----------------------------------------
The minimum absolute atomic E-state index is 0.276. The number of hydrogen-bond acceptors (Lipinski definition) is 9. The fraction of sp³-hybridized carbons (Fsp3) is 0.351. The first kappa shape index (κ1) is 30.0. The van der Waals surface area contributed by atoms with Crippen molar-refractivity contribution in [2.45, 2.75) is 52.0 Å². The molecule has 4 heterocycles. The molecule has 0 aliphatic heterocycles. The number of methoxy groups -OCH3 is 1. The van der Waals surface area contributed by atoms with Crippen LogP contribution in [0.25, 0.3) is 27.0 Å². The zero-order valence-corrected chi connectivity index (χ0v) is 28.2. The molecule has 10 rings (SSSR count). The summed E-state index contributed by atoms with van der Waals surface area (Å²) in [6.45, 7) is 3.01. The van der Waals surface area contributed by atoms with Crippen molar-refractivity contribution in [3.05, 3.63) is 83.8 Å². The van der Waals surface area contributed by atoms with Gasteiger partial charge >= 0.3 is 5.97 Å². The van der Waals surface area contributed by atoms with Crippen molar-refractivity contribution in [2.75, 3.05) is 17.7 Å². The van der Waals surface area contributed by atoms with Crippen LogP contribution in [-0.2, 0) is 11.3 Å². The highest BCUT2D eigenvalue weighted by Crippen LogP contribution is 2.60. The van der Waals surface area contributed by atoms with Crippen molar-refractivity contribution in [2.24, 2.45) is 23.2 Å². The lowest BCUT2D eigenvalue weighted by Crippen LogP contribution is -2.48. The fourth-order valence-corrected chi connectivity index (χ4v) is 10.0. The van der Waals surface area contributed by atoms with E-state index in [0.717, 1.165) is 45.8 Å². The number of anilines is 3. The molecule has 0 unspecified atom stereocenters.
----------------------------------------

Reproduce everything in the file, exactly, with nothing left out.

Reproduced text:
The minimum absolute atomic E-state index is 0.276. The number of hydrogen-bond acceptors (Lipinski definition) is 9. The fraction of sp³-hybridized carbons (Fsp3) is 0.351. The first kappa shape index (κ1) is 30.0. The van der Waals surface area contributed by atoms with Crippen molar-refractivity contribution in [2.45, 2.75) is 52.0 Å². The molecule has 4 heterocycles. The molecule has 0 aliphatic heterocycles. The number of methoxy groups -OCH3 is 1. The van der Waals surface area contributed by atoms with Crippen LogP contribution in [0.25, 0.3) is 27.0 Å². The zero-order valence-corrected chi connectivity index (χ0v) is 28.2. The molecule has 10 rings (SSSR count). The summed E-state index contributed by atoms with van der Waals surface area (Å²) in [6.45, 7) is 3.01. The van der Waals surface area contributed by atoms with Crippen molar-refractivity contribution in [3.05, 3.63) is 83.8 Å². The van der Waals surface area contributed by atoms with Gasteiger partial charge >= 0.3 is 5.97 Å². The van der Waals surface area contributed by atoms with Crippen molar-refractivity contribution in [2.75, 3.05) is 17.7 Å². The van der Waals surface area contributed by atoms with Crippen LogP contribution in [-0.2, 0) is 11.3 Å². The highest BCUT2D eigenvalue weighted by Crippen LogP contribution is 2.60. The van der Waals surface area contributed by atoms with Crippen molar-refractivity contribution in [2.24, 2.45) is 23.2 Å². The lowest BCUT2D eigenvalue weighted by Crippen LogP contribution is -2.48. The fourth-order valence-corrected chi connectivity index (χ4v) is 10.0. The van der Waals surface area contributed by atoms with E-state index in [0.717, 1.165) is 45.8 Å². The number of anilines is 3. The molecule has 0 unspecified atom stereocenters.